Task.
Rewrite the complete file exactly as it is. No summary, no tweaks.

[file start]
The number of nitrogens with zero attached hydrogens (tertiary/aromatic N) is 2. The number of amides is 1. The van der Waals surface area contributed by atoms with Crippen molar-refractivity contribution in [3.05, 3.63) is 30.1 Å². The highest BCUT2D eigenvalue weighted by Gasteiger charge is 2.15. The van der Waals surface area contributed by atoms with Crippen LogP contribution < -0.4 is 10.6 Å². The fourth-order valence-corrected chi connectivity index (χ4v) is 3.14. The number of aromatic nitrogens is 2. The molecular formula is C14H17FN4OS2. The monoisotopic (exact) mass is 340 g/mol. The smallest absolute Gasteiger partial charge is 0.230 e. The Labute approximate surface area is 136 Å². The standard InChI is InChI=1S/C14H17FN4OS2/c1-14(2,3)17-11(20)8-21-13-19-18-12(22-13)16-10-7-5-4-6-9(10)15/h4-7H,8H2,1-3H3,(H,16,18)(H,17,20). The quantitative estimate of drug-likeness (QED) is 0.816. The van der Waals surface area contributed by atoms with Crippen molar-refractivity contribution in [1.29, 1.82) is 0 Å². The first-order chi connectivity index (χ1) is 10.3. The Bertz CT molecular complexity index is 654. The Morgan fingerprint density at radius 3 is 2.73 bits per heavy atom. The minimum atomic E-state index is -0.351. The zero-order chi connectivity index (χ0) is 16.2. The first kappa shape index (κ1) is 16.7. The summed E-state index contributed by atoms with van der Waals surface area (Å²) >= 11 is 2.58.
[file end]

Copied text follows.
The number of nitrogens with zero attached hydrogens (tertiary/aromatic N) is 2. The number of amides is 1. The van der Waals surface area contributed by atoms with Crippen molar-refractivity contribution in [3.05, 3.63) is 30.1 Å². The highest BCUT2D eigenvalue weighted by Gasteiger charge is 2.15. The van der Waals surface area contributed by atoms with Crippen LogP contribution < -0.4 is 10.6 Å². The fourth-order valence-corrected chi connectivity index (χ4v) is 3.14. The number of aromatic nitrogens is 2. The molecular formula is C14H17FN4OS2. The monoisotopic (exact) mass is 340 g/mol. The smallest absolute Gasteiger partial charge is 0.230 e. The Labute approximate surface area is 136 Å². The standard InChI is InChI=1S/C14H17FN4OS2/c1-14(2,3)17-11(20)8-21-13-19-18-12(22-13)16-10-7-5-4-6-9(10)15/h4-7H,8H2,1-3H3,(H,16,18)(H,17,20). The quantitative estimate of drug-likeness (QED) is 0.816. The van der Waals surface area contributed by atoms with Crippen molar-refractivity contribution in [1.29, 1.82) is 0 Å². The first-order chi connectivity index (χ1) is 10.3. The Bertz CT molecular complexity index is 654. The Morgan fingerprint density at radius 3 is 2.73 bits per heavy atom. The minimum atomic E-state index is -0.351. The zero-order chi connectivity index (χ0) is 16.2. The first kappa shape index (κ1) is 16.7. The summed E-state index contributed by atoms with van der Waals surface area (Å²) >= 11 is 2.58.